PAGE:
T-Bone Burnett on "Walk the Line," Cassandra Wilson, producing, and his new album

Yahoo posts a T-Bone Burnett interview.

In it, Burnett says, “I’m trying not to produce records anymore.”

This is what he told my friend Martin and me more than a decade ago during an interview. We’ll see if he starts trying harder, considering he’s done nothing but produce music since that conversation.

In response to his answer, Yahoo asks, “Why not?” And he offers almost exactly the same reply:
“The best job in show business is to be a free-standing artist–to have your own schedule. When you’re producing, you’re not allowed to set your own calendar to the same degree. I love the studio, and I love making music, but being a professional record producer, unless you’re someone like Dr. Dre, is a tough job. I’m mildly interested in continuing to produce if it’s the right situation. But now it’s my default position.”

And regarding the new album: “This is a comedy record. All the songs are comedies. I hope they resonate that way. I don’t know if they’re funny because that’s an essential ingredient to comedy. If they’re not funny, well, I don’t know … we’ll see.”

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About Jeffrey Overstreet

Jeffrey Overstreet has two passions: writing fiction, and celebrating art — music, cinema, photography, literature — through writing and teaching. He is the author of a “memoir of dangerous moviegoing” — Through a Screen Darkly. And his four-novel fantasy series, The Auralia Thread, which begins with Auralia's Colors, was published by Random House. He speaks at universities and conferences around the world about understanding art through eyes of faith. He is earning his MFA in Creative Writing at Seattle Pacific University, where he has worked for 11 years as an editor, writer, and communications project manager. His work has been recognized in The New Yorker, TIME, The Seattle Times, IMAGE, Ravi Zacharias International — and Christianity Today, where he served as a film journalist for more than a decade. He recently began a weekly column called "Listening Closer" for Christ and Pop Culture.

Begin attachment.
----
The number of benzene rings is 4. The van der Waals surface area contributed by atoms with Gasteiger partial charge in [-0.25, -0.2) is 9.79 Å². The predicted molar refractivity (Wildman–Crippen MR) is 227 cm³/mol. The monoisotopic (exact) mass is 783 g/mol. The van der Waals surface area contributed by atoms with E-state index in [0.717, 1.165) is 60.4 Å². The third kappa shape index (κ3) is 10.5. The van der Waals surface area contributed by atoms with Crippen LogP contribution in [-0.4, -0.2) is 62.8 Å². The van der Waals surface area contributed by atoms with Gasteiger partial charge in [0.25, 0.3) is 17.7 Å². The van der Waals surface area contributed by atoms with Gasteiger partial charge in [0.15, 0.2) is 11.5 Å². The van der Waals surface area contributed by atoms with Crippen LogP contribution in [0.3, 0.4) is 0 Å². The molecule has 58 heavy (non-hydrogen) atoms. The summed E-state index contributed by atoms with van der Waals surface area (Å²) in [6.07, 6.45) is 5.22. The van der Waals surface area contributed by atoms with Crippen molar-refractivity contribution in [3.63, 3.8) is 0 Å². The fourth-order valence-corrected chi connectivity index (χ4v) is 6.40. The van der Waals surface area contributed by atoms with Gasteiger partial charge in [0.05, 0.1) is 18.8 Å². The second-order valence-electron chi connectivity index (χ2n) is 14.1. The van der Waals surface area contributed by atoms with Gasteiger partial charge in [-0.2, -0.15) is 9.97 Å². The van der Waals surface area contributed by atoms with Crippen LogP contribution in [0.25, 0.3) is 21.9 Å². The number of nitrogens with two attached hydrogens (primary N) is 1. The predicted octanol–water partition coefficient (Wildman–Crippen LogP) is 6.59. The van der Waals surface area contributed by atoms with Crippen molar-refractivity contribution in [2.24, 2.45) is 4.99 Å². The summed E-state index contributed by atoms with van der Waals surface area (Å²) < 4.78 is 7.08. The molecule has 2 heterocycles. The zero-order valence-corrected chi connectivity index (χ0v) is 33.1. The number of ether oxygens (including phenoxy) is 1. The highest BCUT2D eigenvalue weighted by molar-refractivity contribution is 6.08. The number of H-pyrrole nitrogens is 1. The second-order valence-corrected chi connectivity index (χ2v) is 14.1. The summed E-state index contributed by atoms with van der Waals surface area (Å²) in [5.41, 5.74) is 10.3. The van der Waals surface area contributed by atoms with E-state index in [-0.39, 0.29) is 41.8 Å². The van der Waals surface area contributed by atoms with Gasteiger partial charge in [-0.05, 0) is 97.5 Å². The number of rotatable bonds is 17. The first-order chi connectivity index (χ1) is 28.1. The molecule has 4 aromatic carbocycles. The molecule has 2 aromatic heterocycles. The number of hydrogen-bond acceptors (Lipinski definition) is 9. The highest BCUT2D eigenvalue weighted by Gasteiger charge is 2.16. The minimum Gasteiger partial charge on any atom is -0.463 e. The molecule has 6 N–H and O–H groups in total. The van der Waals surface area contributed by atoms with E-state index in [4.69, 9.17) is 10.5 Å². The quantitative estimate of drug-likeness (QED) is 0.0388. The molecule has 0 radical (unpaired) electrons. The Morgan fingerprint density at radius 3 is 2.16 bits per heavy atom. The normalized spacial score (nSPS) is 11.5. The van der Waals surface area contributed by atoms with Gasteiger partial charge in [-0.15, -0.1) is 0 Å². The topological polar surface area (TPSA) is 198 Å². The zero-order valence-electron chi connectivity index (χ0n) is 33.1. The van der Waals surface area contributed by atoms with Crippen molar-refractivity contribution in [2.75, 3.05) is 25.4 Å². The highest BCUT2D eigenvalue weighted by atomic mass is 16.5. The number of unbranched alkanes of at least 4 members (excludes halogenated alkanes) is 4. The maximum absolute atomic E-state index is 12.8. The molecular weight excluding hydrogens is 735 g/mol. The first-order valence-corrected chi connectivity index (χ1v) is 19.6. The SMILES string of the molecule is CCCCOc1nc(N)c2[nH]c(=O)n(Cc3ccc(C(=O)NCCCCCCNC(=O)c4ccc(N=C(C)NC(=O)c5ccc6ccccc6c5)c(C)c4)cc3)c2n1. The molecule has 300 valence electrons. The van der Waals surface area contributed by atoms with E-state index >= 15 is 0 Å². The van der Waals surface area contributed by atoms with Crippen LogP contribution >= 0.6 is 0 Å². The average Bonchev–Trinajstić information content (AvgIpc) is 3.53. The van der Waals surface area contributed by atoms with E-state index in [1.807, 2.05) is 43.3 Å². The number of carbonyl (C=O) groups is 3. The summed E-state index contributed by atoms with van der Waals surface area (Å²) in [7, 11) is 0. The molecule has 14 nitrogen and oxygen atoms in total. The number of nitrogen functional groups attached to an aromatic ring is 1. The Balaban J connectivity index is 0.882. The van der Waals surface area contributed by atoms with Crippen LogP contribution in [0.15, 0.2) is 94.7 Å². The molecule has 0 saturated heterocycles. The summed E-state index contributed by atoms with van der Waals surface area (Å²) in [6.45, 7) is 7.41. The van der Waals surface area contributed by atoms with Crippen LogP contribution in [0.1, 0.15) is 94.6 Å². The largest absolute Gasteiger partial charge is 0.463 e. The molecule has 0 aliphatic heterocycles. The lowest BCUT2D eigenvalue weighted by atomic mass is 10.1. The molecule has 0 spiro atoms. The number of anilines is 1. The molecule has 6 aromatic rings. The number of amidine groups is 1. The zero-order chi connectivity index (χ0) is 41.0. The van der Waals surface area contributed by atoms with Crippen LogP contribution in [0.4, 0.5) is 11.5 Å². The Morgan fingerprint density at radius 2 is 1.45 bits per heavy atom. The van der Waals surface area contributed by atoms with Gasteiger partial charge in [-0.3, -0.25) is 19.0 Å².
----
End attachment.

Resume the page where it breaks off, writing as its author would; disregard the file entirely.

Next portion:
• Ellen Collison

    After hearing long samples on the Blue Note website, well… I think the programmed beats were a huge mistake. I’d much rather hear her with her regular working combo.

    Some of what I’ve heard makes me think that Wilson is going after a broader market, a la Lizz Wright and several other young singers who are working more in a soul-jazz vein.

  • Ellen Collison

    Interesting that the Yahoo article says that Cassandra Wilson’s new album is “groundbreaking” – but there’s no further information. Based on things I’ve seen re. the track list, it looks like it’s very much in the mold of the albums she’s been amking since Blue Light til Dawn, which came out in 1993. (That’s just an observation on her work, not a criticism – though I would like to see her change gears, for one album at least.)

  • Andy Whitman

    If T Bone’s new album “The True False Identity” is comedy, then “Schindler’s List” is slapstick.

  • Matt Page

    T-Bone Burnett is playing Greenbelt this summer. New baby -schnew baby we’re going.

    Matt


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